Corruption in Asia ranges from the demand for accommodation of local officials to the bribery of millions of dollars by corrupt politicians; from job-related overuse to future job delivery in the private sector to law-abiding government employees; from money laundering to ‘white elephant’ projects doing more than just putting the pockets of engineers and their political allies.
The Routledge Handbook of Corruption in Asia discusses theories, stories, and trends of corruption and anti-corruption reforms that have emerged from these various experiences. The book is divided into four main sections: corruption and the state; corruption and economic development; corruption and society; and corruption control: strategies, successes, and failures. The chapters compare and contrast corruption in different social and institutional contexts, examine both effective and unsuccessful efforts to control it, and consider what lessons can be learned from this Asian experience.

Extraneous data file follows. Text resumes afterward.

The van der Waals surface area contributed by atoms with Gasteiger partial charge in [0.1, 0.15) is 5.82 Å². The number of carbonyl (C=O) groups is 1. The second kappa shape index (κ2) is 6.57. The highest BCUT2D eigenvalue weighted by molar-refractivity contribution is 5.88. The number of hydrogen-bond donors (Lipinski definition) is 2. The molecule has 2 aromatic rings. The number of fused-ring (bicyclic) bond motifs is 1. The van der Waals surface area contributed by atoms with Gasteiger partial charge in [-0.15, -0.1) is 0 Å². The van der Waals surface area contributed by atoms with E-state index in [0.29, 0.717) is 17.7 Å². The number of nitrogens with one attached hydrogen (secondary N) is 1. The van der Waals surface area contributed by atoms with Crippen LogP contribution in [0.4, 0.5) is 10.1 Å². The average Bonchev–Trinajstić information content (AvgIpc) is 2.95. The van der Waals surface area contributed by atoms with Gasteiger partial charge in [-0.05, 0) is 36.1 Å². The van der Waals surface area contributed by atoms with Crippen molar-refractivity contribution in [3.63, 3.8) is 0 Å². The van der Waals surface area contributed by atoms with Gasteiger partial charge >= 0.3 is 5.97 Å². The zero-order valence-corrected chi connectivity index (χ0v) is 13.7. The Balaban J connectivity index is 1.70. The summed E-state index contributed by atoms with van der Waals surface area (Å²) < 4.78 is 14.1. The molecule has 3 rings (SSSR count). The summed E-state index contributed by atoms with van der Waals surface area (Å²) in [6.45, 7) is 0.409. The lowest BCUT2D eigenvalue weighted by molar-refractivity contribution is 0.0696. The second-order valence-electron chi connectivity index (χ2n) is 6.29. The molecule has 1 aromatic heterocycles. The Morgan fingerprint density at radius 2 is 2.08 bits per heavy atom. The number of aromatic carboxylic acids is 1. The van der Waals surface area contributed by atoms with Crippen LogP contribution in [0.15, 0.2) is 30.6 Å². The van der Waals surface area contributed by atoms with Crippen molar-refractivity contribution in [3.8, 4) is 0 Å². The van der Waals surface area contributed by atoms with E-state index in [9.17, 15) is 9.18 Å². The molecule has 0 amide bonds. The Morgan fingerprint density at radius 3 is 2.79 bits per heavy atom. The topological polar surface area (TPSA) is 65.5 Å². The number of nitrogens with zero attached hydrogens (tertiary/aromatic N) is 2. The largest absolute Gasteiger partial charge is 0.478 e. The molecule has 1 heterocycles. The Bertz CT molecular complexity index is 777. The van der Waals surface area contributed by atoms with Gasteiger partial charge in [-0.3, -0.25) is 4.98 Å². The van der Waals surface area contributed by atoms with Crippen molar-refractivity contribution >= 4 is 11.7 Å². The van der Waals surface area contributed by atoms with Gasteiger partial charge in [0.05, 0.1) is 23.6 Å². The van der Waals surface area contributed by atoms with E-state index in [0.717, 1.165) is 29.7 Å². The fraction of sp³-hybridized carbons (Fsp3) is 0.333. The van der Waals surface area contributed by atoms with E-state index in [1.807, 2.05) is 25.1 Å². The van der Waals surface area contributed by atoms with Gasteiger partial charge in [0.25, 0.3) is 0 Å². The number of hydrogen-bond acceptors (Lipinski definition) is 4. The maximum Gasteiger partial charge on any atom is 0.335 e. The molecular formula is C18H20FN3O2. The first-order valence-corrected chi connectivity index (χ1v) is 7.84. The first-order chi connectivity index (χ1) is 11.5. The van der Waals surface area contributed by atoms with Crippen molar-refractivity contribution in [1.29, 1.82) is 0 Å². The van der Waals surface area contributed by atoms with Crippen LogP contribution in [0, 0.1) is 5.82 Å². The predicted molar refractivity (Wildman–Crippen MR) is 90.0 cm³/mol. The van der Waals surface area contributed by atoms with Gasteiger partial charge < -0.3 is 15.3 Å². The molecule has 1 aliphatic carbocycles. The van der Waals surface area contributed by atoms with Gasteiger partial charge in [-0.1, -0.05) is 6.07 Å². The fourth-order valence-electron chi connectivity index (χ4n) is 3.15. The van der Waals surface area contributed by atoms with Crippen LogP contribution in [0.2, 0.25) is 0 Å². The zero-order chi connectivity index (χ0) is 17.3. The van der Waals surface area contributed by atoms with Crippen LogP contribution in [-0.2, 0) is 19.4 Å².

This strong academic and comprehensive book will appeal to a wide variety of students and scholars, especially those of Asian, political, and social sciences.